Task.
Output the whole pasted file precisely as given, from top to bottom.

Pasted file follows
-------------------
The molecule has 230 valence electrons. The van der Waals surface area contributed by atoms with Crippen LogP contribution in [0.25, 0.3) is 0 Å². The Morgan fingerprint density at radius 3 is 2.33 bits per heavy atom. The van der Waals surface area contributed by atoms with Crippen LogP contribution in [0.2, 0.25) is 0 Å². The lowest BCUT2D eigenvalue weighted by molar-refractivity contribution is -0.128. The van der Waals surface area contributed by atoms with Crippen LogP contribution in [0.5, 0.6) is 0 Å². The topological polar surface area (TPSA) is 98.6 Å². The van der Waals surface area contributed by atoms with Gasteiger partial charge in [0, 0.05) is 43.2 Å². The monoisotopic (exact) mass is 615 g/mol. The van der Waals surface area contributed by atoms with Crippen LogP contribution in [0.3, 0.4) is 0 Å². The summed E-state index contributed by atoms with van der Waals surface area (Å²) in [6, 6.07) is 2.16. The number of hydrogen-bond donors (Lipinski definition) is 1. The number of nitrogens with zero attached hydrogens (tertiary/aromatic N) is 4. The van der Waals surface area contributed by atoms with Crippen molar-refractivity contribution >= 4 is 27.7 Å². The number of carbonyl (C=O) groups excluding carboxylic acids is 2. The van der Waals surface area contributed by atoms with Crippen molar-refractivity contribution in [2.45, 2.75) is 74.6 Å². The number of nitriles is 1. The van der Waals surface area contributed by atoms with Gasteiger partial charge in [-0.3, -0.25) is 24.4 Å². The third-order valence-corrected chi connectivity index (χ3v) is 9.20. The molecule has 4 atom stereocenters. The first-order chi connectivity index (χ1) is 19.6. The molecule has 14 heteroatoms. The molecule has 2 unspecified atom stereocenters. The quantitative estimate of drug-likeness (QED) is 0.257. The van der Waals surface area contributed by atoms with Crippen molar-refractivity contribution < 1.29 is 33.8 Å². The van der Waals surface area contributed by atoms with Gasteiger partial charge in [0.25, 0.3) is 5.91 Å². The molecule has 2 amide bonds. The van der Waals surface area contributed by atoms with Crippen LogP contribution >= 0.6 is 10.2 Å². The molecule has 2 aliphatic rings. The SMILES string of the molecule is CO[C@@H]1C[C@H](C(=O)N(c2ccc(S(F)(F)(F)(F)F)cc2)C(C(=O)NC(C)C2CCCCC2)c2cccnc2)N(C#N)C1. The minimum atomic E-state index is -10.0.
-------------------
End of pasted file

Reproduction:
The molecule has 230 valence electrons. The van der Waals surface area contributed by atoms with Crippen LogP contribution in [0.25, 0.3) is 0 Å². The Morgan fingerprint density at radius 3 is 2.33 bits per heavy atom. The van der Waals surface area contributed by atoms with Crippen LogP contribution in [0.2, 0.25) is 0 Å². The lowest BCUT2D eigenvalue weighted by molar-refractivity contribution is -0.128. The van der Waals surface area contributed by atoms with Crippen LogP contribution in [0.5, 0.6) is 0 Å². The topological polar surface area (TPSA) is 98.6 Å². The van der Waals surface area contributed by atoms with Gasteiger partial charge in [0, 0.05) is 43.2 Å². The monoisotopic (exact) mass is 615 g/mol. The van der Waals surface area contributed by atoms with Crippen LogP contribution in [0.3, 0.4) is 0 Å². The summed E-state index contributed by atoms with van der Waals surface area (Å²) in [6, 6.07) is 2.16. The number of hydrogen-bond donors (Lipinski definition) is 1. The number of nitrogens with zero attached hydrogens (tertiary/aromatic N) is 4. The van der Waals surface area contributed by atoms with Crippen molar-refractivity contribution >= 4 is 27.7 Å². The number of carbonyl (C=O) groups excluding carboxylic acids is 2. The van der Waals surface area contributed by atoms with Crippen molar-refractivity contribution in [2.45, 2.75) is 74.6 Å². The number of nitriles is 1. The van der Waals surface area contributed by atoms with Gasteiger partial charge in [-0.3, -0.25) is 24.4 Å². The third-order valence-corrected chi connectivity index (χ3v) is 9.20. The molecule has 4 atom stereocenters. The first-order chi connectivity index (χ1) is 19.6. The molecule has 14 heteroatoms. The molecule has 2 unspecified atom stereocenters. The quantitative estimate of drug-likeness (QED) is 0.257. The van der Waals surface area contributed by atoms with Crippen molar-refractivity contribution < 1.29 is 33.8 Å². The van der Waals surface area contributed by atoms with Gasteiger partial charge in [0.25, 0.3) is 5.91 Å². The molecule has 2 amide bonds. The van der Waals surface area contributed by atoms with Crippen LogP contribution >= 0.6 is 10.2 Å². The molecule has 2 aliphatic rings. The SMILES string of the molecule is CO[C@@H]1C[C@H](C(=O)N(c2ccc(S(F)(F)(F)(F)F)cc2)C(C(=O)NC(C)C2CCCCC2)c2cccnc2)N(C#N)C1. The minimum atomic E-state index is -10.0.